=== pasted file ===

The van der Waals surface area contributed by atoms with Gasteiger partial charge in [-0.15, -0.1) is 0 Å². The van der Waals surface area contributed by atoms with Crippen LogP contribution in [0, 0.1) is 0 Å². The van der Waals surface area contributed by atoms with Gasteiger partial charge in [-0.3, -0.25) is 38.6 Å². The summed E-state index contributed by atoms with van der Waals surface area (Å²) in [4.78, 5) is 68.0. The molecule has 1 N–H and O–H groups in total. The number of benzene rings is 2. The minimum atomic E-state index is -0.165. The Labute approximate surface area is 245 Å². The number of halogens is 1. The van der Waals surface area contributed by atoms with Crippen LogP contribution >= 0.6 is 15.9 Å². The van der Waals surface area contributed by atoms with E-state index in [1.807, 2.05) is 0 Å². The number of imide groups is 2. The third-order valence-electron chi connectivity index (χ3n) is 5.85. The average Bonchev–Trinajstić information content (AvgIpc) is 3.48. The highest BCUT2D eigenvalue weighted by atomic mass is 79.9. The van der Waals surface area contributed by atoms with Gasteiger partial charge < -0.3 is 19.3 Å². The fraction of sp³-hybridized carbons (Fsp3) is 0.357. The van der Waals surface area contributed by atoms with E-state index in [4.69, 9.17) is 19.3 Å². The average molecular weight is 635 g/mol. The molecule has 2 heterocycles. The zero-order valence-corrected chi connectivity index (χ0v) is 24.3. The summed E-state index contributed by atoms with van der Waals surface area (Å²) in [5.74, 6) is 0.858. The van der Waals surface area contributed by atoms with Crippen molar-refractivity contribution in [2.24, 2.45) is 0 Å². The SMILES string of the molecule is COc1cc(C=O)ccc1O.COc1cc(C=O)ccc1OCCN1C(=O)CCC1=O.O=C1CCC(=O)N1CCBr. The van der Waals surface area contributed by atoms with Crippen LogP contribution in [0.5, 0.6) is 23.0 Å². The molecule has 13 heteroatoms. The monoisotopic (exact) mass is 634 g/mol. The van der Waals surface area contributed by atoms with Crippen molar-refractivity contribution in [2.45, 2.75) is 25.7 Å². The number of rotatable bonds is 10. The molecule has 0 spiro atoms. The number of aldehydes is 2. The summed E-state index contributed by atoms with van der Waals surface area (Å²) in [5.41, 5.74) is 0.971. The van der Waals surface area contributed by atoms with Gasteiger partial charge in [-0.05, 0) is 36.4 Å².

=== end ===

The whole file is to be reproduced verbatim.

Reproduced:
The van der Waals surface area contributed by atoms with Gasteiger partial charge in [-0.15, -0.1) is 0 Å². The van der Waals surface area contributed by atoms with Crippen LogP contribution in [0, 0.1) is 0 Å². The van der Waals surface area contributed by atoms with Gasteiger partial charge in [-0.3, -0.25) is 38.6 Å². The summed E-state index contributed by atoms with van der Waals surface area (Å²) in [4.78, 5) is 68.0. The molecule has 1 N–H and O–H groups in total. The number of benzene rings is 2. The minimum atomic E-state index is -0.165. The Labute approximate surface area is 245 Å². The number of halogens is 1. The van der Waals surface area contributed by atoms with Crippen LogP contribution >= 0.6 is 15.9 Å². The van der Waals surface area contributed by atoms with E-state index in [1.807, 2.05) is 0 Å². The number of imide groups is 2. The third-order valence-electron chi connectivity index (χ3n) is 5.85. The average Bonchev–Trinajstić information content (AvgIpc) is 3.48. The highest BCUT2D eigenvalue weighted by atomic mass is 79.9. The van der Waals surface area contributed by atoms with Gasteiger partial charge < -0.3 is 19.3 Å². The fraction of sp³-hybridized carbons (Fsp3) is 0.357. The van der Waals surface area contributed by atoms with E-state index in [4.69, 9.17) is 19.3 Å². The average molecular weight is 635 g/mol. The molecule has 2 heterocycles. The zero-order valence-corrected chi connectivity index (χ0v) is 24.3. The summed E-state index contributed by atoms with van der Waals surface area (Å²) in [5.74, 6) is 0.858. The van der Waals surface area contributed by atoms with Crippen molar-refractivity contribution in [2.24, 2.45) is 0 Å². The SMILES string of the molecule is COc1cc(C=O)ccc1O.COc1cc(C=O)ccc1OCCN1C(=O)CCC1=O.O=C1CCC(=O)N1CCBr. The van der Waals surface area contributed by atoms with Crippen LogP contribution in [0.5, 0.6) is 23.0 Å². The molecule has 13 heteroatoms. The monoisotopic (exact) mass is 634 g/mol. The van der Waals surface area contributed by atoms with Crippen molar-refractivity contribution in [2.45, 2.75) is 25.7 Å². The number of rotatable bonds is 10. The molecule has 0 spiro atoms. The number of aldehydes is 2. The summed E-state index contributed by atoms with van der Waals surface area (Å²) in [5.41, 5.74) is 0.971. The van der Waals surface area contributed by atoms with Gasteiger partial charge in [-0.05, 0) is 36.4 Å².